| <module definition>
| <library definition>
<interface definition> -> (DEFINE-INTERFACE <interface identifier> <interface form>)
<interface form> -> <interface identifier>
| (EXPORT <export>*)
| (COMPOUND-INTERFACE <interface form>*)
<module definition> -> (DEFINE-MODULE <module identifier> <interface identifier>
| (DEFINE-MODULE <module identifier> <module form>)
<module clause> -> <import clause>
| <implementation-environment clause>
| <begin clause>
| <file clause>
<import clause> -> (IMPORT <import spec>*)
<import spec> -> (<identifier> <interface identifier>)
-> (IMPLEMENTATION-ENVIRONMENT <identifier>)
<begin clause> -> (BEGIN <program>)
<file clause> -> (FILE <filename>)
<module form> -> <module identifier>
| (COPY-MODULE <module form>)
<library definition> -> (DEFINE-LIBRARY <library identifier>
(<module identifier> ...)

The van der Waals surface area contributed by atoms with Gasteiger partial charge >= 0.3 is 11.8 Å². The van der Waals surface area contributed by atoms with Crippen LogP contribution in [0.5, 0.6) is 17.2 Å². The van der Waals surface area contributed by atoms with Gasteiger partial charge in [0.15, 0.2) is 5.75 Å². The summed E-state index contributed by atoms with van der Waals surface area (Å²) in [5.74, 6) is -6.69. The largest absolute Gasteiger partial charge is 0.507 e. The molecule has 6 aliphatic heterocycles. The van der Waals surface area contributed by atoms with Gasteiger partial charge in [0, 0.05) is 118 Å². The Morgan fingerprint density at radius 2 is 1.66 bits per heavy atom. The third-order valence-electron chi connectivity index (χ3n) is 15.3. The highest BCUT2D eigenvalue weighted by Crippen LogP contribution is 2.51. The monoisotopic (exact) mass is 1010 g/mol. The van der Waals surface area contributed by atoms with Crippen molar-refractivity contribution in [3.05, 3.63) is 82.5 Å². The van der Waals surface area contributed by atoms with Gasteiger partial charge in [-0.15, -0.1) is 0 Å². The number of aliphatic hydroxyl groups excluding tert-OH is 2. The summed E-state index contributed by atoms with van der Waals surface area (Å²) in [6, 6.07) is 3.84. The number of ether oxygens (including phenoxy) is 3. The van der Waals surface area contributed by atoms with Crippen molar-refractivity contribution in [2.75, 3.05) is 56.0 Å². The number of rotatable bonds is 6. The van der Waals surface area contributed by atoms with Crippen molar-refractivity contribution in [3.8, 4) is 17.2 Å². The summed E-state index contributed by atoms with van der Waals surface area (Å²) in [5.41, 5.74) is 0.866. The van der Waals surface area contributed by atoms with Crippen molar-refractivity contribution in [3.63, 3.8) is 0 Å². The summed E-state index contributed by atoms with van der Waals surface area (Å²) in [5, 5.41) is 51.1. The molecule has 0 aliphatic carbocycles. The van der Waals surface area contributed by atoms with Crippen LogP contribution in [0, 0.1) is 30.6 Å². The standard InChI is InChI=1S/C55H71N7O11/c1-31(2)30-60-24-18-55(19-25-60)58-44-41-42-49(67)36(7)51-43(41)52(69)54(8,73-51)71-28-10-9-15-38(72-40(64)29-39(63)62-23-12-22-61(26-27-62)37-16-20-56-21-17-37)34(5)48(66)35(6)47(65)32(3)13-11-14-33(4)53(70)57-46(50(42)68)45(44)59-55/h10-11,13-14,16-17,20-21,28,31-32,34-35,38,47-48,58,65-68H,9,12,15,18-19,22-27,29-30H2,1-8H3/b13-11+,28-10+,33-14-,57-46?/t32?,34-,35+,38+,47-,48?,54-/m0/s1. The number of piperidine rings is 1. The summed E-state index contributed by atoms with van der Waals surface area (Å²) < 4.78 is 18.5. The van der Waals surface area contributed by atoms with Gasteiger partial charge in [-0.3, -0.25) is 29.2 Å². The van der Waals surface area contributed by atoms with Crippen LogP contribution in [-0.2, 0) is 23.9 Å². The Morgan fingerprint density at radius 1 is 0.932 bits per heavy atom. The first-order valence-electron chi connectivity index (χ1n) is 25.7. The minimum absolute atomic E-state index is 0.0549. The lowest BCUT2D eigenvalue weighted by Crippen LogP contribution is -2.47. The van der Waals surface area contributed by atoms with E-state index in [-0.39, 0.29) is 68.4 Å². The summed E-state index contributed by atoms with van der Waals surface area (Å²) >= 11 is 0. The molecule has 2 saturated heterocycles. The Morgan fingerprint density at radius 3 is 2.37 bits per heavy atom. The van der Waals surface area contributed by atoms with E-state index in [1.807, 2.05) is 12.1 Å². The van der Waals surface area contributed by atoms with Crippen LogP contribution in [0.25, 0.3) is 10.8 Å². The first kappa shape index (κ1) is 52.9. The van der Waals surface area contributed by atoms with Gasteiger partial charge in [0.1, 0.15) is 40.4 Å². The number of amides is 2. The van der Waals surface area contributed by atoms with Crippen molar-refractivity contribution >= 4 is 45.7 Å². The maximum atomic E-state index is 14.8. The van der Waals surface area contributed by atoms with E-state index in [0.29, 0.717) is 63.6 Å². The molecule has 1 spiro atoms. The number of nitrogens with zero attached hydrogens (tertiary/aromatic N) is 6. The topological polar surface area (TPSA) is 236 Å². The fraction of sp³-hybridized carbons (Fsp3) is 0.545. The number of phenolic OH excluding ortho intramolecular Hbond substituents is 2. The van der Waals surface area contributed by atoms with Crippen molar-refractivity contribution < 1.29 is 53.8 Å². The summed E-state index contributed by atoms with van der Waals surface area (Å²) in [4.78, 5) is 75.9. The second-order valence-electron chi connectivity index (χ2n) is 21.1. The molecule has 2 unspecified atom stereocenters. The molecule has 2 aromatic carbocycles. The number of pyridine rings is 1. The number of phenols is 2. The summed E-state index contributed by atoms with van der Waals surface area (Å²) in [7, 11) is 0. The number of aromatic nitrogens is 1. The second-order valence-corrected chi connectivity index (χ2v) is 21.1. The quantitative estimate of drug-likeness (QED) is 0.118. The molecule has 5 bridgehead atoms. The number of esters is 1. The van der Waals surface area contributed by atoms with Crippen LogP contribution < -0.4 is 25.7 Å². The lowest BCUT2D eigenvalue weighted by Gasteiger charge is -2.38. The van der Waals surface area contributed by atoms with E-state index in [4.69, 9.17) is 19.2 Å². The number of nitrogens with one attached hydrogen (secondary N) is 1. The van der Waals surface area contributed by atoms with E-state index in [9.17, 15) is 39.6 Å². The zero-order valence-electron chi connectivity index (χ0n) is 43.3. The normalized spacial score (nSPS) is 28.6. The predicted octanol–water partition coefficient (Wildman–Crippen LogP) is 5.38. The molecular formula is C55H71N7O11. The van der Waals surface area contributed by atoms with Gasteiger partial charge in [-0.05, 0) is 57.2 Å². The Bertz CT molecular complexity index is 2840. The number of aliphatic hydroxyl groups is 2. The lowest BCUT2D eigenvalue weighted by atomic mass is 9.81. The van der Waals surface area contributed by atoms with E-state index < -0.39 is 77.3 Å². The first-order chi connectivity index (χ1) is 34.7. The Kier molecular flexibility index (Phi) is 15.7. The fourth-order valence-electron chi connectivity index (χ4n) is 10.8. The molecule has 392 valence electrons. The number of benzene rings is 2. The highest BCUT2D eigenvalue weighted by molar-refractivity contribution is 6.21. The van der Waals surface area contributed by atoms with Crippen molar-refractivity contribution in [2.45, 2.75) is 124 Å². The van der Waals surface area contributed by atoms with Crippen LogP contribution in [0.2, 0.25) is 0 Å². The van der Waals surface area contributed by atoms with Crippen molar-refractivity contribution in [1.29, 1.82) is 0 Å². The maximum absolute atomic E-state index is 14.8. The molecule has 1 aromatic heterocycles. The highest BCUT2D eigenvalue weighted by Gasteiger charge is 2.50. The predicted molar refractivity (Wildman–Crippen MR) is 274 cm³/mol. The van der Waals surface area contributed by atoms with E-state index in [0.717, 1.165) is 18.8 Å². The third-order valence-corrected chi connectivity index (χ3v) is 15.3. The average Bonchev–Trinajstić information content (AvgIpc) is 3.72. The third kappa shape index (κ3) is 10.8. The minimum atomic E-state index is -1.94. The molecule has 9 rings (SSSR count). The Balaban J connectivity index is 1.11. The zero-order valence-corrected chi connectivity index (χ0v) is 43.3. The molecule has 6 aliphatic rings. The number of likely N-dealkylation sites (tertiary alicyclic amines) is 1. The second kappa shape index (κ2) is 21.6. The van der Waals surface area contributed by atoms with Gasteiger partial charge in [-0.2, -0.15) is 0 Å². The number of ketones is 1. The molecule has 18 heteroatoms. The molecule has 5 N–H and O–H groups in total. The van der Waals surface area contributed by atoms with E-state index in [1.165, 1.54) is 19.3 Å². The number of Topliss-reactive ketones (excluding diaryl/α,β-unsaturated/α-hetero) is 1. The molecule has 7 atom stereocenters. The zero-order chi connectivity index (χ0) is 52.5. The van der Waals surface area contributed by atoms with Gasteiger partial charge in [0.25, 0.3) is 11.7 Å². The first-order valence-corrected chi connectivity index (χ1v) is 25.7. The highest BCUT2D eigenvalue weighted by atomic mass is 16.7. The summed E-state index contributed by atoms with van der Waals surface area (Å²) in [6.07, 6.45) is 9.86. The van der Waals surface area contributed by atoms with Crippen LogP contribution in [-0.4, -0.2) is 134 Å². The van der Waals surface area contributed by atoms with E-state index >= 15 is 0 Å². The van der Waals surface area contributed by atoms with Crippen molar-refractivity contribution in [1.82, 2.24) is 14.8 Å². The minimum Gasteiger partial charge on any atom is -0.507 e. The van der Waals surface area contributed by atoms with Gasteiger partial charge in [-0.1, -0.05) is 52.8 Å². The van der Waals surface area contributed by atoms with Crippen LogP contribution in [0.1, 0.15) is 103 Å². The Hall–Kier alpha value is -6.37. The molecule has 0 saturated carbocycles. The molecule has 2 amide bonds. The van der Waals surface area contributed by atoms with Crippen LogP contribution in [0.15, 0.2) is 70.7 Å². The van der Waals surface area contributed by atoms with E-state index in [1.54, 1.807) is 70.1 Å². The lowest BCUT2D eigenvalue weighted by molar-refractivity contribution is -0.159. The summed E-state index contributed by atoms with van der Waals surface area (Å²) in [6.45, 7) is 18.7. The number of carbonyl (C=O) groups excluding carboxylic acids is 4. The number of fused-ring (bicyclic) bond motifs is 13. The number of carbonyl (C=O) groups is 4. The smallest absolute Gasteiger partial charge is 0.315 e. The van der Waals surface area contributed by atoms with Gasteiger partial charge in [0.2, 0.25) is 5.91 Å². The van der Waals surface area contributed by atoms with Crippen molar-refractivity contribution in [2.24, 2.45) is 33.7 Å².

<library clause> -> (MODULES <module identifier>*)
| (LIBRARIES <library identifier>*)
| (LINK <link spec>*)
<link spec> -> (<module identifier> <identifier> <module identifier>)
- Any module appearing in the body of a DEFINE-LIBRARY form that
doesn't appear in its export list must be fully linked, i.e. have no
open imports in the linking environment specified by the library.
- "Any module appearing in the body of a DEFINE-LIBRARY form" extends
to modules in the libraries in the LIBRARIES form by transitivity.
- COPY-MODULE creates a new module with the same implementation but
fresh state from an existing module. It's necessary, for example,
to link and then hide local "helper" modules from libraries.
- The proposal doesn't say whether modules can be mutually recursive.
If they are, we may need a clause specifying initialization order:
<library clause> -> (INITIAL-ORDER <module identifier>*)
- The lexical syntax of <X identifier> is unspecified as of yet.
- The syntax of <export> is unspecified. Presumably, it could carry
information about "implicit" exports, value/macro distinctions, or
- The syntax of <filename> is unspecified as of yet.
Cheers =8-} Mike
Friede, V?lkerverst?ndigung und ?berhaupt blabla